DOI-ITAP works with government and non-government partners under the ongoing Initiative for Conservation in the Andean Amazon (ICAA), with funds and guidance provided by USAID. DOI-ITAP leverages the technical knowledge of its staff and international partners in the areas of legal, regulatory, and institutional frameworks for effective management of indigenous territories; sustainable forest, fisheries, and wildlife management techniques; management of multiple use activities on indigenous lands; and the development of sustainable income generation activities on indigenous lands. DOI-ITAP gears its activities toward generating models for the management of indigenous territories in the region.
A Partner Parks relationship between Everglades National Park and Brazil's Pantanal National Park was established in October 1997 as a result of a U.S.-Brazil presidential summit. Through this relationship, facilitated by DOI-ITAP, officials from both parks visited each other and discussed issues related to park management, law enforcement, public affairs and outreach. The visitors to the Everglades returned to Brazil with a prototype visitor information brochure produced in partnership with Everglades public affairs staff.
Funding: USAID/Global Bureau & USAID/Brazil
DOI-ITAP provided technical assistance to conserve biodiversity in selected protected areas and their buffer zones. DOI provided technical assistance to The Nature Conservancy and its partners – Fundación Antisana and Fundación Ecologica Rumicocha – on key components of The Nature Conservancy's Project Bioreserva del Condor in five of Ecuador's high Andean protected areas: Cayambe-Coca Ecological Reserve, Antisana Ecological Reserve, Cotopaxi National Park, Sumaco Galeras National Park and the Cotocachi Cayapas buffer zone. DOI also provided technical assistance to CARE and its partners – Ecociencia and Jatun Sacha – on the SUBIR project and the Southern Border Development Program, and to Charles Darwin Foundation and Galapagos National Park in support of conservation in the Galapagos Islands. Assistance activities include: natural resource monitoring, invasive species management, oil spill planning and response, protected area management, marine law enforcement, visitor center development, environmental education and interpretation.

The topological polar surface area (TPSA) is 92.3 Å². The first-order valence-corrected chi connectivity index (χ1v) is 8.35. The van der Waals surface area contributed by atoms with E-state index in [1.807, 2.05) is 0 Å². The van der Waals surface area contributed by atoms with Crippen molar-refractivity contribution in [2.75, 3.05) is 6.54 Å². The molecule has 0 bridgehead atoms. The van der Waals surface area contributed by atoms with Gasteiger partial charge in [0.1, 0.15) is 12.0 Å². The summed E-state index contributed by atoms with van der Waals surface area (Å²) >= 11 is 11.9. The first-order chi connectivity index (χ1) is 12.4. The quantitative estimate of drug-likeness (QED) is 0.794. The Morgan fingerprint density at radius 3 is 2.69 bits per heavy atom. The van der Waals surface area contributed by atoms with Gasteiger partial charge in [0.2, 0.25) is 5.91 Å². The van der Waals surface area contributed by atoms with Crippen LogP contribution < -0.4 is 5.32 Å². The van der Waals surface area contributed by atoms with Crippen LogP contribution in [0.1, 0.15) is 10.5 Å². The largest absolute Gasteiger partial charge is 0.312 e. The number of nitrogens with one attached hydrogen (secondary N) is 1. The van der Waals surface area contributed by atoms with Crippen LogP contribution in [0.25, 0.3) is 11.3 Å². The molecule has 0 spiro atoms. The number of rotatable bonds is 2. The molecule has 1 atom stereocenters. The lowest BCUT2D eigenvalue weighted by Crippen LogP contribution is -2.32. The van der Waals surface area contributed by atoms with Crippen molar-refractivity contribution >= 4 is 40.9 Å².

Conservation of Galápagos National Park remains a major challenge. Conflicts in recent years between fishermen and local conservation authorities have led to fierce rhetoric and violent action, and pressures from powerful stakeholder groups can dominate decision-making at the expense of conservation and responsible resource management. DOI-ITAP provided technical support for enforcement activities in Galápagos National Park. After completing a law enforcement needs assessment, DOI-ITAP procured a Seawolf amphibious plane (single engine, boat hulled) to support Galápagos law enforcement. Park staff was trained on its operation and maintenance. The Guadalupe River, an existing aluminum vessel used for many law enforcement and other purposes by the park staff, was also repaired and retrofitted through a contract facilitated by DOI-ITAP.
With its coastal deserts, high Andes, and Amazonian forests, Peru is one of the world's most environmentally diverse nations. Because the habitats are so diverse, the number of floral and faunal species found in Peru is very high. Peru contains 56 protected areas that total 12.7 percent of the land base for the country, over 40 million acres. Peru's Instituto Nacional de Recursos Naturales (INRENA) is directed to manage Peru's system of protected areas under the Protected Natural Areas Law (No. 26834) of 1997. Because of limited funding and other problems, INRENA lacked many of the institutional capabilities to accomplish its mandate. DOI-ITAP provided technical assistance to support INRENA in its protected area management efforts, particularly with regard to making the case for an increased budget for INRENA, and generating increased revenue for the protected area system.